Solanum carolinense (Horsenettle)

Solanum carolinense (Horsenettle) on 7-17-19, #603-24.

Horsenettle, Carolina Horsenettle

Solanum carolinense

so-LAN (LAY)-num   kair-oh-lin-EN-see 

Synonyms of Solanum carolinense (9) (Updated on 5-2-21 from Plants of the World Online): Solanum carolinense f. albiflorum (Kuntze) Benke, Solanum carolinense var. albiflorum Kuntze, Solanum carolinense var. floridanum Chapm., Solanum carolinense var. pohlianum Dunal, Solanum floridanum Raf., Solanum floridanum Shuttlew. ex Dunal, Solanum godfreyi Shinners, Solanum obliquatum Raf., Solanum pleei Dunal

Solanum carolinense L. is the correct and accepted name for this species of Solanum. The genus and species were named and described as such by Carl von Linnaeus in the first volume the first edition of Species Plantarum in 1753.

Plants of the World Online by Kew lists 1,224 species of Solanum (as of 5-2-21 when I last updated this page). It is a member of the plant family Solanaceae with 100 genera. Those numbers could change as updates are made.

Distribution map of Solanum carolinense from Plants of the World Online. Facilitated by the Royal Botanic Gardens, Kew. Published on the Internet; http://www.plantsoftheworldonline.org/. Retrieved on May 2, 2021.

The above distribution map for Solanum carolinense is from Plants of the World Online. Areas in green are where the species is native and purple where it has been introduced. The map on the USDA Plants Database is similar for the U.S. and Canada. The map on iNaturalist shows where members have submitted observations. 

THERE ARE SEVERAL LINKS AT THE BOTTOM OF THE PAGE FOR FURTHER READING AND TO HELP WITH A BETTER POSITIVE ID.

Solanum carolinense (Horsenettle) on 7-17-19, #603-25.

Solanum carolinense is very a common species here on the farm and on a friend’s farm where I also go wildflower hunting. In fact, they are a common pasture weed/wildflower throughout the state of Missouri and their range A few even try to grow in the garden every summer but that is not allowed. Most of the plants here have light purplish flowers but a few are darker as well as being white.

I apologize for not writing descriptions at the moment, but I have A LOT of wildflower pages to make and publish before I start getting too busy. I update this site and add new pages over the winter but I didn’t get finished. SO, I decided to just make the page with photos and links to other sites for better plant ID. I will be taking more photos over the summer and posting but I will also be working on these pages as I have time.

Solanum carolinense (Horsenettle) on 7-24-19, #605-17.

 

Solanum carolinense (Horsenettle) on 7-24-19, #605-19.

 

Solanum carolinense (Horsenettle) on 7-24-19, #605-20.

 

Solanum carolinense (Horsenettle) on 7-24-19, #605-21.

 

Solanum carolinense (Horsenettle) on 7-24-19, #605-23.

 

Solanum carolinense (Horsenettle) on 7-24-19, #605-27.

 

Solanum carolinense (Horsenettle) on 9-1-19, #620-53.

 

Solanum carolinense (Horsenettle) on 9-1-19, #620-54.

 

Solanum carolinense (Horsenettle) on 9-1-19, #620-55.

 

Solanum carolinense (Horsenettle) on 9-1-19, #620-56.

 

Solanum carolinense (Horsenettle) on 9-1-19, #620-57.

I have enjoyed photographing and learning about the many wildflowers growing on the farm and other areas. My farm is in Windsor, Missouri in Pettis County (Henry County is across the street and Benton and Johnson aren’t far away). I have grown over 500 different plants and identified over 100 species of wildflowers (most have pages listed on the right side of the page). I am not an expert, botanist, or horticulturalist. I just like growing, photographing, and writing about my experience. I rely on several websites for ID and a few horticulturalists I contact if I cannot figure them out. Wildflowers can be somewhat variable from location to location, so sometimes it gets a bit confusing. If you see I have made an error, please let me know so I can correct what I have written.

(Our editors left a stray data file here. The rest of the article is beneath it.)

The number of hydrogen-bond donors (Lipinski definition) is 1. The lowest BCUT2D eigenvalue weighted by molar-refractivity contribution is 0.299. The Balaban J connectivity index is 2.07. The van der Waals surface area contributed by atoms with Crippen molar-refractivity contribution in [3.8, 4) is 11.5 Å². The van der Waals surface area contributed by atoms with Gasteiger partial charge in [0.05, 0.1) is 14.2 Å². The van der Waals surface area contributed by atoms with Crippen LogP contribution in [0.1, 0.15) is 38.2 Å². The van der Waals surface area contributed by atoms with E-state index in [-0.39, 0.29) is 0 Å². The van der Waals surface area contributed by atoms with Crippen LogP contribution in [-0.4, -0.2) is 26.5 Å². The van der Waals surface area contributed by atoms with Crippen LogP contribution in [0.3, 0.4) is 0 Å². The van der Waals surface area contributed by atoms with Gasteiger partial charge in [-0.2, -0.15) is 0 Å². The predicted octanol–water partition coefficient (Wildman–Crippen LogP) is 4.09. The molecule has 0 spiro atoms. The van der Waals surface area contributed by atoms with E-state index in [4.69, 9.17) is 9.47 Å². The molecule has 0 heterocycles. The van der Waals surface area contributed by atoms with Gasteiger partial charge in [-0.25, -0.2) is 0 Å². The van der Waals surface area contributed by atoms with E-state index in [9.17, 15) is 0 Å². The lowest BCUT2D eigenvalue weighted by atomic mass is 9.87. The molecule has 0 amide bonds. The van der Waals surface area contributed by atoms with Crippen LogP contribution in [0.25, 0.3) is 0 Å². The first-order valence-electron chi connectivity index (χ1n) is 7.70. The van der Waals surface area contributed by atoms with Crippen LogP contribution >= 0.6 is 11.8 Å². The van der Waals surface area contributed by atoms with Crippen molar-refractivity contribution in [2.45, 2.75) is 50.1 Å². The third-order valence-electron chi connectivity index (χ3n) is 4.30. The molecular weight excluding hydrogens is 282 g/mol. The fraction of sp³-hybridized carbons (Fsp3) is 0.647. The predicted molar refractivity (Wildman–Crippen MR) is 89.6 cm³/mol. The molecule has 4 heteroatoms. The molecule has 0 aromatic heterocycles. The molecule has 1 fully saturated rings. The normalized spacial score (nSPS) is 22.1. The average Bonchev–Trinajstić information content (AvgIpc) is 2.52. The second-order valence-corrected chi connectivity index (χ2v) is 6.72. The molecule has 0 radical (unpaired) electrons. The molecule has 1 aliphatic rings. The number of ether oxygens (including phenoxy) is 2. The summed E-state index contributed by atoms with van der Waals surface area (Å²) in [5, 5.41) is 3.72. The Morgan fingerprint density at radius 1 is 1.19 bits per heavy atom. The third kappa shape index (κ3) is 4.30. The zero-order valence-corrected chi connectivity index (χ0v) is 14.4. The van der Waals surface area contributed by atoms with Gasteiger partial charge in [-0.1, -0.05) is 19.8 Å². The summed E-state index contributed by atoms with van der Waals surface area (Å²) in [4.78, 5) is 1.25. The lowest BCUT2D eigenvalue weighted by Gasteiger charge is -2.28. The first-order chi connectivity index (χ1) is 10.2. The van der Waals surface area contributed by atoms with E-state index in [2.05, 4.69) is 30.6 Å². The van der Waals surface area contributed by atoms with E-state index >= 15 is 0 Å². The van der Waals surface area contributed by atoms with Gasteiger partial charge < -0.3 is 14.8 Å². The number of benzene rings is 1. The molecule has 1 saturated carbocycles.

I hope you found this page useful and be sure to check the links below for more information. They were written by experts and provide much more information. Some sites may not be up-to-date but they are always a work in progress. If you can, I would appreciate it if you would click on the “Like” below and leave a comment. It helps us bloggers stay motivated. You can also send an email to me at thebelmontrooster@yahoo.com. I would enjoy hearing from you especially if you notice something is a bit whacky.

FOR FURTHER READING:
PLANTS OF THE WORLD ONLINE (GENUS/SPECIES)
INTERNATIONAL PLANT NAMES INDEX (GENUS/SPECIES)
TROPICOS (GENUS/SPECIES)
WORLD FLORA ONLINE (GENUS/SPECIES)
WIKIPEDIA (GENUS/SPECIES)
USDA PLANTS DATABASE
DAVE’S GARDEN
MISSOURI PLANTS
MSU-MIDWEST WEEDS AND WILDFLOWERS
MISSOURI DEPARTMENT OF CONSERVATION
iNATURALIST
ARKANSAS NATIVE PLANT SOCIETY
WILDFLOWER SEARCH
ILLINOIS WILDFLOWERS
MINNESOTA WILDFLOWERS
KANSAS WILDFLOWERS AND GRASSES
NORTH CAROLINA STATE UNIVERSITY
PFAF(PLANTS FOR A FUTURE)
GO BOTANY
LADY BIRD JOHNSON WILDFLOWER CENTER
FLORA FINDER
MARYLAND BIODIVERSITY PROJECT
BACKYARD NATURE
U.S. WILDFLOWERS

NOTE: The figures may not match on these websites. It depends on when and how they make updates and when their sources make updates (and if they update their sources or even read what they say). Some websites have hundreds and even many thousands of species to keep up with. Accepted scientific names change periodically and it can be hard to keep with as well. In my opinion, Plants of the World Online by Kew is the most reliable and up-to-date plant database and they make updates on a regular basis. I make updates at least once a year and when I write new pages or add new photos but I do get behind. We are all a work in progress. 🙂

 

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